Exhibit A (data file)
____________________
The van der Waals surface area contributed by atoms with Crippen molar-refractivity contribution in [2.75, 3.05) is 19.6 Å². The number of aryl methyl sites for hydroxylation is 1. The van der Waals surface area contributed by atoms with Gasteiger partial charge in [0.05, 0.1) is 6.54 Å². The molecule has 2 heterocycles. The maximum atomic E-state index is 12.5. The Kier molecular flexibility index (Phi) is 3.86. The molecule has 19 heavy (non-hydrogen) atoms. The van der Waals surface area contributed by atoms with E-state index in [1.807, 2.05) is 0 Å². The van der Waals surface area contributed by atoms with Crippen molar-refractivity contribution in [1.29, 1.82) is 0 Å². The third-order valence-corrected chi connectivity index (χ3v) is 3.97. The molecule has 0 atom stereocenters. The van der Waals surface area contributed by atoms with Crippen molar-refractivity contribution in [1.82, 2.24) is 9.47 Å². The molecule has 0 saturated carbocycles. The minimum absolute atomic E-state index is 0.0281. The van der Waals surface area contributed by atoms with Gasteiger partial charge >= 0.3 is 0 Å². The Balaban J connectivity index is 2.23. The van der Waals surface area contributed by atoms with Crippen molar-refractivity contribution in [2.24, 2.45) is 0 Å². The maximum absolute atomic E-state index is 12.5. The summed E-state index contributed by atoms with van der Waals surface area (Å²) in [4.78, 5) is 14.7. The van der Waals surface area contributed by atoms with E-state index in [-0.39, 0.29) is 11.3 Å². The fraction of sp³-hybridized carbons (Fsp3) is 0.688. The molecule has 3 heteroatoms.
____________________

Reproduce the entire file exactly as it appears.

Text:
The van der Waals surface area contributed by atoms with Crippen molar-refractivity contribution in [2.75, 3.05) is 19.6 Å². The number of aryl methyl sites for hydroxylation is 1. The van der Waals surface area contributed by atoms with Gasteiger partial charge in [0.05, 0.1) is 6.54 Å². The molecule has 2 heterocycles. The maximum atomic E-state index is 12.5. The Kier molecular flexibility index (Phi) is 3.86. The molecule has 19 heavy (non-hydrogen) atoms. The van der Waals surface area contributed by atoms with E-state index in [1.807, 2.05) is 0 Å². The van der Waals surface area contributed by atoms with Crippen molar-refractivity contribution in [1.29, 1.82) is 0 Å². The third-order valence-corrected chi connectivity index (χ3v) is 3.97. The molecule has 0 atom stereocenters. The van der Waals surface area contributed by atoms with Crippen molar-refractivity contribution in [1.82, 2.24) is 9.47 Å². The molecule has 0 saturated carbocycles. The minimum absolute atomic E-state index is 0.0281. The van der Waals surface area contributed by atoms with Gasteiger partial charge >= 0.3 is 0 Å². The Balaban J connectivity index is 2.23. The van der Waals surface area contributed by atoms with Crippen molar-refractivity contribution in [2.24, 2.45) is 0 Å². The maximum absolute atomic E-state index is 12.5. The summed E-state index contributed by atoms with van der Waals surface area (Å²) in [4.78, 5) is 14.7. The van der Waals surface area contributed by atoms with E-state index in [-0.39, 0.29) is 11.3 Å². The fraction of sp³-hybridized carbons (Fsp3) is 0.688. The molecule has 3 heteroatoms.